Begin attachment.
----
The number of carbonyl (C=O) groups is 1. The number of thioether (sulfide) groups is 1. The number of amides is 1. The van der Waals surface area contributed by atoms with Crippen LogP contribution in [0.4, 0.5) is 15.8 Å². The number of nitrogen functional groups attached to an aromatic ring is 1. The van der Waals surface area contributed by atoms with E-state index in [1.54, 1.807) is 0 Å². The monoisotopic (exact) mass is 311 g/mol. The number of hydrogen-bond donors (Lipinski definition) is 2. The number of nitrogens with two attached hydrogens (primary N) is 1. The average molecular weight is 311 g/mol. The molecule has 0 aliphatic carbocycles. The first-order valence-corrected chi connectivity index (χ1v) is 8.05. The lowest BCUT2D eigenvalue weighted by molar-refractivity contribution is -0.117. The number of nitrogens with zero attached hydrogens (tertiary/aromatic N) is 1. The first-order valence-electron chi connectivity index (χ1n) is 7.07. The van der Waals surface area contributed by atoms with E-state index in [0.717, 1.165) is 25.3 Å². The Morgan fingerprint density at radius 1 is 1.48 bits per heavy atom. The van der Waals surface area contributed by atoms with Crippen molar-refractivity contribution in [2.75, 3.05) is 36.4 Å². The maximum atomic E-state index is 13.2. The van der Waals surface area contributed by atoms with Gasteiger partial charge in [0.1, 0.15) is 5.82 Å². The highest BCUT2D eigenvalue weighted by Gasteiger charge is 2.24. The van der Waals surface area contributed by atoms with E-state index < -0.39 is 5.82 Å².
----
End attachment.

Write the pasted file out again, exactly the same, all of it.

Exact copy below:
The number of carbonyl (C=O) groups is 1. The number of thioether (sulfide) groups is 1. The number of amides is 1. The van der Waals surface area contributed by atoms with Crippen LogP contribution in [0.4, 0.5) is 15.8 Å². The number of nitrogen functional groups attached to an aromatic ring is 1. The van der Waals surface area contributed by atoms with E-state index in [1.54, 1.807) is 0 Å². The monoisotopic (exact) mass is 311 g/mol. The number of hydrogen-bond donors (Lipinski definition) is 2. The number of nitrogens with two attached hydrogens (primary N) is 1. The average molecular weight is 311 g/mol. The molecule has 0 aliphatic carbocycles. The first-order valence-corrected chi connectivity index (χ1v) is 8.05. The lowest BCUT2D eigenvalue weighted by molar-refractivity contribution is -0.117. The number of nitrogens with zero attached hydrogens (tertiary/aromatic N) is 1. The first-order valence-electron chi connectivity index (χ1n) is 7.07. The van der Waals surface area contributed by atoms with E-state index in [0.717, 1.165) is 25.3 Å². The Morgan fingerprint density at radius 1 is 1.48 bits per heavy atom. The van der Waals surface area contributed by atoms with Crippen molar-refractivity contribution in [2.75, 3.05) is 36.4 Å². The maximum atomic E-state index is 13.2. The van der Waals surface area contributed by atoms with Gasteiger partial charge in [0.1, 0.15) is 5.82 Å². The highest BCUT2D eigenvalue weighted by Gasteiger charge is 2.24. The van der Waals surface area contributed by atoms with E-state index < -0.39 is 5.82 Å².